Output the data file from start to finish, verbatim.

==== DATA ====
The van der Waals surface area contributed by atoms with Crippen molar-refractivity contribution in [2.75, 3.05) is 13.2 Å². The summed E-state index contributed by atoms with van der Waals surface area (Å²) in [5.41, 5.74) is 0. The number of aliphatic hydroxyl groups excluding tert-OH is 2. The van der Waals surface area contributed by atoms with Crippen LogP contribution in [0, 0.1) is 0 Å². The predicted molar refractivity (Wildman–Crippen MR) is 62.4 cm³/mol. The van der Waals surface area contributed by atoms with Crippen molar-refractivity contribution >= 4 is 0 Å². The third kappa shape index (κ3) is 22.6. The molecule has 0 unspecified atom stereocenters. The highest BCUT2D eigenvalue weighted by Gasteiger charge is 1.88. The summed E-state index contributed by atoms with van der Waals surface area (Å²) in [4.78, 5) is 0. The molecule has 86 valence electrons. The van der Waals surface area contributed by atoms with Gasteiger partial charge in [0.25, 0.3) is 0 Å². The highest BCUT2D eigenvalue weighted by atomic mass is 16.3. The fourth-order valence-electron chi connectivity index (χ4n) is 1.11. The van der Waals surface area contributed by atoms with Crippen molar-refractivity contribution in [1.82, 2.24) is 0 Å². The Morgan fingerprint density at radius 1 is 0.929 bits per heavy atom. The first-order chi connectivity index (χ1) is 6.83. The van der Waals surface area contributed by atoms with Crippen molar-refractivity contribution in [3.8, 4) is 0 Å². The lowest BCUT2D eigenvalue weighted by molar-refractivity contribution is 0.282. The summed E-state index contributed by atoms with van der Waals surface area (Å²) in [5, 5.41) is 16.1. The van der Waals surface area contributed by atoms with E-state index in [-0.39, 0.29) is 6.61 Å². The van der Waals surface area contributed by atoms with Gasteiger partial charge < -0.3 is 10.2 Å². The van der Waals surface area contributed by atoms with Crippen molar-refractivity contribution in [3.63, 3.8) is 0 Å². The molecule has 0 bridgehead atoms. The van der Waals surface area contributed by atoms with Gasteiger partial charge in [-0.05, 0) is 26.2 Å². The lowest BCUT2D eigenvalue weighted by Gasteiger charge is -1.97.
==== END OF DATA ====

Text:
The van der Waals surface area contributed by atoms with Crippen molar-refractivity contribution in [2.75, 3.05) is 13.2 Å². The summed E-state index contributed by atoms with van der Waals surface area (Å²) in [5.41, 5.74) is 0. The number of aliphatic hydroxyl groups excluding tert-OH is 2. The van der Waals surface area contributed by atoms with Crippen LogP contribution in [0, 0.1) is 0 Å². The predicted molar refractivity (Wildman–Crippen MR) is 62.4 cm³/mol. The van der Waals surface area contributed by atoms with Crippen molar-refractivity contribution >= 4 is 0 Å². The third kappa shape index (κ3) is 22.6. The molecule has 0 unspecified atom stereocenters. The highest BCUT2D eigenvalue weighted by Gasteiger charge is 1.88. The summed E-state index contributed by atoms with van der Waals surface area (Å²) in [4.78, 5) is 0. The molecule has 86 valence electrons. The van der Waals surface area contributed by atoms with Gasteiger partial charge in [0.25, 0.3) is 0 Å². The highest BCUT2D eigenvalue weighted by atomic mass is 16.3. The fourth-order valence-electron chi connectivity index (χ4n) is 1.11. The van der Waals surface area contributed by atoms with Crippen molar-refractivity contribution in [1.82, 2.24) is 0 Å². The Morgan fingerprint density at radius 1 is 0.929 bits per heavy atom. The first-order chi connectivity index (χ1) is 6.83. The van der Waals surface area contributed by atoms with Crippen molar-refractivity contribution in [3.8, 4) is 0 Å². The lowest BCUT2D eigenvalue weighted by molar-refractivity contribution is 0.282. The summed E-state index contributed by atoms with van der Waals surface area (Å²) in [5, 5.41) is 16.1. The van der Waals surface area contributed by atoms with E-state index in [-0.39, 0.29) is 6.61 Å². The van der Waals surface area contributed by atoms with Gasteiger partial charge < -0.3 is 10.2 Å². The van der Waals surface area contributed by atoms with Crippen molar-refractivity contribution in [3.63, 3.8) is 0 Å². The molecule has 0 bridgehead atoms. The van der Waals surface area contributed by atoms with Gasteiger partial charge in [-0.05, 0) is 26.2 Å². The lowest BCUT2D eigenvalue weighted by Gasteiger charge is -1.97.